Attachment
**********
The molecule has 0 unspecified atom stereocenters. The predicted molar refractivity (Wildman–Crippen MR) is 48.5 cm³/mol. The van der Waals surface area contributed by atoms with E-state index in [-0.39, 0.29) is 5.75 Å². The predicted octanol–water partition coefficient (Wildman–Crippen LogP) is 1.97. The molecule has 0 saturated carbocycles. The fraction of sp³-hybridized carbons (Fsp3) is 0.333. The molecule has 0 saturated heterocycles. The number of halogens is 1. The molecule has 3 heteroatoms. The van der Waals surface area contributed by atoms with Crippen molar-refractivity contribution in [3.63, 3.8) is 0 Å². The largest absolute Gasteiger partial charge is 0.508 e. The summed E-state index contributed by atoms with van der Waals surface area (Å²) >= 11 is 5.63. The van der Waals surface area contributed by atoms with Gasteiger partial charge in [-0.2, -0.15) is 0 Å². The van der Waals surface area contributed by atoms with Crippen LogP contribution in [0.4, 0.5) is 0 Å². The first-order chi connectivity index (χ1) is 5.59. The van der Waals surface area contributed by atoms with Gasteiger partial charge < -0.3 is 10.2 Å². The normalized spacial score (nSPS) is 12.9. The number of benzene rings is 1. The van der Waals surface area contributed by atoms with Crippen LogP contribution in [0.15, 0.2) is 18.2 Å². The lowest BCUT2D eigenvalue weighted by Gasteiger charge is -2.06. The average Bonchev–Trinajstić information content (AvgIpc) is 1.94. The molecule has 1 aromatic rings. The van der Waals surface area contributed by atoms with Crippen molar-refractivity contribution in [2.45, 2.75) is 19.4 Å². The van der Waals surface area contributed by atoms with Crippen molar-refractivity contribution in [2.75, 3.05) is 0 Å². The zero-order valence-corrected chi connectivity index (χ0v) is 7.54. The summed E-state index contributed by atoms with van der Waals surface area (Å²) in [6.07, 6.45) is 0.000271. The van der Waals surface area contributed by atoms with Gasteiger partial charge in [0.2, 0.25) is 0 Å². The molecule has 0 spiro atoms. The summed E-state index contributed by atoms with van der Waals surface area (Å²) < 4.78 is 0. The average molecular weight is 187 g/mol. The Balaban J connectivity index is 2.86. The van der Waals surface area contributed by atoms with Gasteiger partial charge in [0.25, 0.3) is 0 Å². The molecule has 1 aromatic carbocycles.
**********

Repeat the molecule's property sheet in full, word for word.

The molecule has 0 unspecified atom stereocenters. The predicted molar refractivity (Wildman–Crippen MR) is 48.5 cm³/mol. The van der Waals surface area contributed by atoms with E-state index in [-0.39, 0.29) is 5.75 Å². The predicted octanol–water partition coefficient (Wildman–Crippen LogP) is 1.97. The molecule has 0 saturated carbocycles. The fraction of sp³-hybridized carbons (Fsp3) is 0.333. The molecule has 0 saturated heterocycles. The number of halogens is 1. The molecule has 3 heteroatoms. The van der Waals surface area contributed by atoms with Crippen molar-refractivity contribution in [3.63, 3.8) is 0 Å². The largest absolute Gasteiger partial charge is 0.508 e. The summed E-state index contributed by atoms with van der Waals surface area (Å²) >= 11 is 5.63. The van der Waals surface area contributed by atoms with Gasteiger partial charge in [-0.2, -0.15) is 0 Å². The van der Waals surface area contributed by atoms with Crippen LogP contribution in [0.4, 0.5) is 0 Å². The first-order chi connectivity index (χ1) is 5.59. The van der Waals surface area contributed by atoms with Gasteiger partial charge < -0.3 is 10.2 Å². The normalized spacial score (nSPS) is 12.9. The number of benzene rings is 1. The van der Waals surface area contributed by atoms with Crippen LogP contribution in [0.15, 0.2) is 18.2 Å². The lowest BCUT2D eigenvalue weighted by Gasteiger charge is -2.06. The average Bonchev–Trinajstić information content (AvgIpc) is 1.94. The molecule has 1 aromatic rings. The van der Waals surface area contributed by atoms with Crippen molar-refractivity contribution in [2.45, 2.75) is 19.4 Å². The van der Waals surface area contributed by atoms with Crippen molar-refractivity contribution in [2.75, 3.05) is 0 Å². The zero-order valence-corrected chi connectivity index (χ0v) is 7.54. The summed E-state index contributed by atoms with van der Waals surface area (Å²) in [6.07, 6.45) is 0.000271. The van der Waals surface area contributed by atoms with Gasteiger partial charge in [0.2, 0.25) is 0 Å². The molecule has 0 spiro atoms. The summed E-state index contributed by atoms with van der Waals surface area (Å²) < 4.78 is 0. The average molecular weight is 187 g/mol. The Balaban J connectivity index is 2.86. The van der Waals surface area contributed by atoms with Gasteiger partial charge in [0.25, 0.3) is 0 Å². The molecule has 1 aromatic carbocycles.